... between stars, what distances.
Rainer Maria Rilke, Sonnets to Orpheus, Part 2, XX
Perhaps the most straightforward solution to the Fermi paradox is that the distances between stars are too great to permit interstellar travel. Perhaps, no matter how technologically advanced a species becomes, it cannot overcome the barrier of interstellar distance. (This might explain why ETCs have not visited us, but not necessarily why we have not heard from them. But let us put this criticism to the side for the next few sections.)
That the stars are far away does not in itself make interstellar travel unattainable. it is not impossible to build a vessel that can leave a planetary system and then travel through interstellar space. Take our Solar System as an example: its escape velocity, starting at Earth's distance from the Sun, is only 42 km/s. In other words, if we launch a vessel traveling at 42 km/s relative to the Sun, then it can escape the grip of the Sun's gravitational influence. It can become a starship. No problem: NASA has already built several such vessels! (With our present technology we have to cheat a little and use the gravity assist offered by the planets. The so-called "slingshot effect" is quite sufficient to boost a slow-moving craft to escape velocity.)
Voyager 1, launched on 5 September 1977, toured the outer planets and then headed out into space. On 17 February 1998 it became the most distant man-made object, and it is now farther from the Sun than is Pluto. Unless alien probes pick it up, as happened to the fictional Voyager 6 in Star Trek: The Motion Picture, it will eventually make its closest approach to a star — it will drift within 1.6 light years of an unprepossessing M4 star called AC +79 3888. The trouble is, Voyager will take tens of thousands of years to reach its closest encounter with the star. And that is the difficulty with interstellar travel: unless you travel fast, the transit times are long.71
The best way to rate a starship's speed is in terms of c, the speed of light, since c is a universal speed limit.72 The speed of light in a vacuum is 299,792.458 km/s. So Voyager 1, which as I write is traveling at 17.26 km/s away from the Sun, travels at a mere 0.000058c. Now, the stars are so widely separated that a favored method of presenting interstellar distances is to use the light year: the distance light travels in one year. For example, the nearest star to our Sun is Proxima Centauri, which is 4.22 light years distant.73 So the fastest possible "craft" — photons of light — would take more than 4 years to reach the nearest star; Voyager 1, were it traveling in that direction, would take almost 73,000 years to complete the same journey. The huge travel time involved when traveling at sub-light speed leads many commentators to conclude that interstellar travel, while perhaps not theoretically impossible, is impracticable.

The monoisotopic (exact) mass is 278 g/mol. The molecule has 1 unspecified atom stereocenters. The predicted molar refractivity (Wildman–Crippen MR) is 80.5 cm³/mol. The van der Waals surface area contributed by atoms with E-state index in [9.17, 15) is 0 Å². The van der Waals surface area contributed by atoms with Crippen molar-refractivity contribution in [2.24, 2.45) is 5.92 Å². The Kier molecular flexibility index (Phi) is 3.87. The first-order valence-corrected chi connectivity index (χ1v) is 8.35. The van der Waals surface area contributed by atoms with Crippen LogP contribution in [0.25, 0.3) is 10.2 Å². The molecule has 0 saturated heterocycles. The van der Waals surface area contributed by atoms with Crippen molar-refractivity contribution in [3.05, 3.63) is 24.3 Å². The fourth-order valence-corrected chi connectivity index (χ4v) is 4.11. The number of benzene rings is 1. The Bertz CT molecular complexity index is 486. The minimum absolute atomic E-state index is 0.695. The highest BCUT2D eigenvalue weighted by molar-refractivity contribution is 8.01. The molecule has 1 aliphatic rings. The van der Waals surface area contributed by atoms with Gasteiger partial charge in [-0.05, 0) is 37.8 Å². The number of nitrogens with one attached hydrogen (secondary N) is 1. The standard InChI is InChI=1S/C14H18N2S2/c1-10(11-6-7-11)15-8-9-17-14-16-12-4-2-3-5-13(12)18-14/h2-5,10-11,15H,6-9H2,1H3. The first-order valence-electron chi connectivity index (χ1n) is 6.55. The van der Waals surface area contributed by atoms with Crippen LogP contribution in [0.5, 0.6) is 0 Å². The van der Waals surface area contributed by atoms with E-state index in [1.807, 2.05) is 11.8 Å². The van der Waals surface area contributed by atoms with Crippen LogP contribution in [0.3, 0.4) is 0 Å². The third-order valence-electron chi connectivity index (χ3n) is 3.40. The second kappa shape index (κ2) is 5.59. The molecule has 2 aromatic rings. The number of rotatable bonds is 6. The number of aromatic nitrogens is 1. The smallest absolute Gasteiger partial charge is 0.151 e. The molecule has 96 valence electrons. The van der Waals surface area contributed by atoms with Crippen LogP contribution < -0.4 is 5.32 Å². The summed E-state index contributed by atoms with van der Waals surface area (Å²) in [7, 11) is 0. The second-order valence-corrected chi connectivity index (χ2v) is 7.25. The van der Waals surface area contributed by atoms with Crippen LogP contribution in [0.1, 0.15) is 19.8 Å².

But perhaps exploration of the Galaxy, even at Voyager speeds, is possible. As we have seen (page 45), the notion of directed panspermia supposes that the Galaxy could be seeded with life using slow-moving probes. And as long ago as 1929, John Bernal proposed the idea of the "generation ship" or "space ark": a slow-moving self-contained craft that would effectively constitute the whole world for its passengers. After setting off from the home planet, many generations of passengers would live and die before the craft arrived at its destination.74 Bernal's idea was wonderfully dramatized in Heinlein's story Universe.75 Another possibility would be to put the passengers into suspended animation, as in the film Alien, and revive them upon arrival. It has even been suggested that frozen embryos could be transported on slow-moving craft, and then grown in artificial wombs at journey's end.
Clearly, though, if we wish to reach the stars in a reasonable time, we need to build craft that can travel at a substantial fraction of the speed of light. Even then, the travel times involved may be long on an individual human scale. For example, ignoring the acceleration and deceleration times at either end of a journey, a craft traveling at the enormous speed of 0.1c would take 105 years to reach Epsilon Eridani, which is one of the nearest Sun-like stars. Few crew members seeing their new star for the first time would remember the star their ship left behind. (When talking about travel times, we tend to assume that people will choose not to spend so many years of their life away from home. But we base this assumption in terms of the present human lifespan. After gaining their degrees, several of my more adventurous contemporaries chose to spend a year — which is roughly 2% of their adult life — simply traveling around the world. If human lifespans were increased by a factor of ten, say, then perhaps an adventurous soul would be quite willing to spend a mere decade of his life traveling to the stars. Perhaps even a century-long journey would not be uncommon. Who knows? As always, it is difficult to argue about future activities based on present technology.)